6 Best New Songs of the Week

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Every week Vulture highlights the best new music. If the song is worthy of your ears and attention, you will find it here. Read our picks below, share yours in the comments, and subscribe to the Vulture Playlist for a comprehensive guide to the year’s best music.

Rae Sremmurd ft. Future, “Buckets”
Something is seriously screwed with the melody on “Buckets”: It sounds like a piano being tuned. It feels like the notes aren’t even chromatic. They sound like quarter-notes, stuff that can’t be charted easily on the staff. Anyway, it turns out that such disharmony can be super compelling. If you strap an 808 and a hard drumline under it as producer Mike Will Made It does, thread survival-themed lyrics from Future and Slim Jxmmi through it, and top it off with some victory-lap bars from Swae Lee, you’ve got a banger for the ages. It’s the kind of track that refuses to settle down, and that intransigence is precisely what keeps the listener coming back for more. —Frank Guan (@frankophilia)

Troye Sivan, “Bloom”
One of my favorite pieces we’ve ever dropped on vulture.com was our list of the 50 Best Modern Songs That Sound Like the ’80s. Every year since, I’ve wanted to update it, because every year there are 50 more that qualify. The latest is Troye Sivan’s deliciously lush new single “Bloom” which sounds like what I’ve always envisioned Madonna and Cyndi Lauper giving each other an orgasm would sound like. (Yes, these are the things I think about.) And I mean, is Troye Sivan not their musical love child? “Bloom” contains one of the best hooks of the year so far (“I BLOOM JUST FOR YOU!!!!”), second only to every other hook on that stellar Hayley Kiyoko album. This is pop candy and I expect to hear its sugary waterfall spilling out from every float at Pride this year or I will riot. —Dee Lockett (@Dee_Lockett)

Ebhoni, “Opps”
How does a song become a summer jam? Is it one as soon as it pops into existence? Does it have to be crowned one through ubiquitous love? Is it actually just about omnipresence? Whatever the case, the result is the same: We all end up looking back at the warmer months pretty sure that we know the dominant song in the entire country, geography and demographics be damned. But what about those songs that evoke the vibe of summer but probably aren’t going to reach “Despacito”-level ubiquity? Enter “Opps” by the Toronto-based artist Ebhoni, who sings about backstabbing over a beat that sounds like clouds look. This isn’t going to be the biggest song of the summer, but it sounds like it should be. —Sam Hockley-Smith (@shockleysmith)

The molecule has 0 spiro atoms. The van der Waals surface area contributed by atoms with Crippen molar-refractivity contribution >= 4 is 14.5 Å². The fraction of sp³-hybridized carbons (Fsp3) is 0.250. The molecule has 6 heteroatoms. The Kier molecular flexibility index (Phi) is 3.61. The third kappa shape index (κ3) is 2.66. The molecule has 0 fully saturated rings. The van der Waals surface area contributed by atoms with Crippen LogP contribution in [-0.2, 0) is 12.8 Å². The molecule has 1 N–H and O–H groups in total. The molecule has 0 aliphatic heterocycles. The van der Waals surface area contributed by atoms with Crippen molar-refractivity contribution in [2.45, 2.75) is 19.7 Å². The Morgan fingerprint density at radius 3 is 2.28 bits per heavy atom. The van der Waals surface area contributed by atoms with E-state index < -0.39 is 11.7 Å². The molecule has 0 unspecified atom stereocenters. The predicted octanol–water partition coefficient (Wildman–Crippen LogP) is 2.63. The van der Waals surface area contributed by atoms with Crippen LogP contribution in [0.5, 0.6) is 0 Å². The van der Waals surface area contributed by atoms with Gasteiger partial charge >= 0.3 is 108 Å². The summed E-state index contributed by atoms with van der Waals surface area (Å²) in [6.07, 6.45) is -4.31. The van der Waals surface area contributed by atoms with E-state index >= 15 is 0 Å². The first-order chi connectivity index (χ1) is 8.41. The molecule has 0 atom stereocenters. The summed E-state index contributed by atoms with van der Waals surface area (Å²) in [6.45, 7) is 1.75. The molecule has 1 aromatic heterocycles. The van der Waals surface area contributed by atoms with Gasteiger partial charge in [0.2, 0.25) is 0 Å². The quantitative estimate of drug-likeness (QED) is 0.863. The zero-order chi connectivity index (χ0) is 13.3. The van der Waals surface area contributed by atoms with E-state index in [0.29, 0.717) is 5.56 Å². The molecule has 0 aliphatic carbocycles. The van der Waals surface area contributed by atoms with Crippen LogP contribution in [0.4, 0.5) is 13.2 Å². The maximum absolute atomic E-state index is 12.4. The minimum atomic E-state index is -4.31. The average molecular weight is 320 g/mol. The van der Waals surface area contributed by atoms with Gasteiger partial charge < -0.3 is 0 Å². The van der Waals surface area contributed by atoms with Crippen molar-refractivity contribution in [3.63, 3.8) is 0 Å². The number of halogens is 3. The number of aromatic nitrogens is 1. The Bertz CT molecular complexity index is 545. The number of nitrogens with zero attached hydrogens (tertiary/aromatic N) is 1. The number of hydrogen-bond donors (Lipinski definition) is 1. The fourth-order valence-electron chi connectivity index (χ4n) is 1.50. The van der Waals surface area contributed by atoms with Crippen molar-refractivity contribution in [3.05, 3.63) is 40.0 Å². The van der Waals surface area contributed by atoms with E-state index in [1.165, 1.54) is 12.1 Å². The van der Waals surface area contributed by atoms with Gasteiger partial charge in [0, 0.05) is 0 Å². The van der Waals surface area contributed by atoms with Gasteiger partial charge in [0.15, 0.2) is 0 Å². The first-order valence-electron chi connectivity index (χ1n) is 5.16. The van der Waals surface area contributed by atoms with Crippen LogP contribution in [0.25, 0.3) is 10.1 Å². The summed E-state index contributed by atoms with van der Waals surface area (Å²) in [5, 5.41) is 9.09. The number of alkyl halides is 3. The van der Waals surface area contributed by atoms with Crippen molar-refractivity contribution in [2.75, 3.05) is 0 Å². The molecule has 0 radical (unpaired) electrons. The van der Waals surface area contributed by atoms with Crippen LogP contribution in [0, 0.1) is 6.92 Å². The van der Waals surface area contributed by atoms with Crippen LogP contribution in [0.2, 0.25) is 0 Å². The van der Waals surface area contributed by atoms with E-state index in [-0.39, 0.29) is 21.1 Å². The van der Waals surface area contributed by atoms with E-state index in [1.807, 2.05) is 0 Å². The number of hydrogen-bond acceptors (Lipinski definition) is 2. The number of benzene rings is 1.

Erin Rae, “Bad Mind”
One of Nashville’s growing group of talented female singer-songwriters, Erin Rae is a master at blending sweet melodies with surprisingly melancholy, introspective, and very perceptive lyrics. “Bad Mind,” the fourth release from her upcoming album Putting on Airs, is no exception. As with many of her best songs, the gentle instrumentation and timbre of voice on “Bad Mind” belies the difficult nature of the song’s subject matter, which focuses on Rae’s struggles with her sexuality and fears of coming out as a teenager growing up in Tennessee. “Remember when you tried to hold my hand / And I acted like I thought you were playing / But I knew just what you were saying / Doing that,” she recalls in the song’s third verse, capturing the subtle, but powerful conflict involved in these teenage romantic interactions. —Corinna Burford (@coriburford)

Tirzah, “Gladly”
You never know what you’re going to get when you listen to music made by Mica Levi. Maybe it’ll be a ramshackle version of punk; or a terrifying score to a movie about an alien roaming Glasgow, dragging men into an inky void; or maybe it’ll be “Gladly,” the first single from the album she and Tirzah wrote and produced together. Tirzah is unmistakably the star here — half-singing over a warbled stomp of an instrumental that offers an illusion of negative space without actually giving any. —SHS

Florence + the Machine, “Hunger”
Some of us keep ourselves so starved for love, we can never really fill the void. The deprivation starts early for some (for Florence Welch, she tells us it was 17), we’re conditioned to make it that way. The kind of nourishment both I and Florence are talking about can’t be fed to us from anyone but ourselves, which makes it harder than any other form of love to sustain. She sings (celestially, as always) of failing to comfort herself with fans, with drugs, with men, only to realize that it’s better to look inward and fatten up on loving who you are, exactly as you are. I appreciate that Florence was inspired by this youngest generation’s confidence — or at least their performative confidence — to write this song because she doesn’t know it yet, but they learned it, in part, from her. –DL

Best New Songs of the Week